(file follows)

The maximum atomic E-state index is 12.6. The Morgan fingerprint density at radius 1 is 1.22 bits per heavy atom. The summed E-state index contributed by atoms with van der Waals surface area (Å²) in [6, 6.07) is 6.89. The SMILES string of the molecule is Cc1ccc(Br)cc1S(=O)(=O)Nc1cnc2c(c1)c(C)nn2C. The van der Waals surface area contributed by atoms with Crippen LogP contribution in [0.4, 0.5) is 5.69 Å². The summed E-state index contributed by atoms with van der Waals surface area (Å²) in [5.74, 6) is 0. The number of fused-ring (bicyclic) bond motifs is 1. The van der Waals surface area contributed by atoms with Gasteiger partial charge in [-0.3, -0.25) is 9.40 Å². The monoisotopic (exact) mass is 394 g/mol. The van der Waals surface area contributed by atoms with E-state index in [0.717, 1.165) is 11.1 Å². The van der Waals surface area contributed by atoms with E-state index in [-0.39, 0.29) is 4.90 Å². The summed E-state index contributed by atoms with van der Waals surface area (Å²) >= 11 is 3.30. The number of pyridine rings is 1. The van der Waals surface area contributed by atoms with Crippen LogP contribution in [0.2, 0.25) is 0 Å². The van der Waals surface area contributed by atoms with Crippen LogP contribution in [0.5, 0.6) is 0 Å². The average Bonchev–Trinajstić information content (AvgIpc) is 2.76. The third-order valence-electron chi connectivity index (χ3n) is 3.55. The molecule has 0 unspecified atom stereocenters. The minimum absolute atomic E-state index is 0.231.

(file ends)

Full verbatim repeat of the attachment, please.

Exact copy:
The maximum atomic E-state index is 12.6. The Morgan fingerprint density at radius 1 is 1.22 bits per heavy atom. The summed E-state index contributed by atoms with van der Waals surface area (Å²) in [6, 6.07) is 6.89. The SMILES string of the molecule is Cc1ccc(Br)cc1S(=O)(=O)Nc1cnc2c(c1)c(C)nn2C. The van der Waals surface area contributed by atoms with Crippen LogP contribution in [0.4, 0.5) is 5.69 Å². The summed E-state index contributed by atoms with van der Waals surface area (Å²) in [5.74, 6) is 0. The number of fused-ring (bicyclic) bond motifs is 1. The van der Waals surface area contributed by atoms with Gasteiger partial charge in [-0.3, -0.25) is 9.40 Å². The monoisotopic (exact) mass is 394 g/mol. The van der Waals surface area contributed by atoms with E-state index in [0.717, 1.165) is 11.1 Å². The van der Waals surface area contributed by atoms with E-state index in [-0.39, 0.29) is 4.90 Å². The summed E-state index contributed by atoms with van der Waals surface area (Å²) >= 11 is 3.30. The number of pyridine rings is 1. The van der Waals surface area contributed by atoms with Crippen LogP contribution in [0.2, 0.25) is 0 Å². The van der Waals surface area contributed by atoms with Crippen LogP contribution in [0.5, 0.6) is 0 Å². The average Bonchev–Trinajstić information content (AvgIpc) is 2.76. The third-order valence-electron chi connectivity index (χ3n) is 3.55. The molecule has 0 unspecified atom stereocenters. The minimum absolute atomic E-state index is 0.231.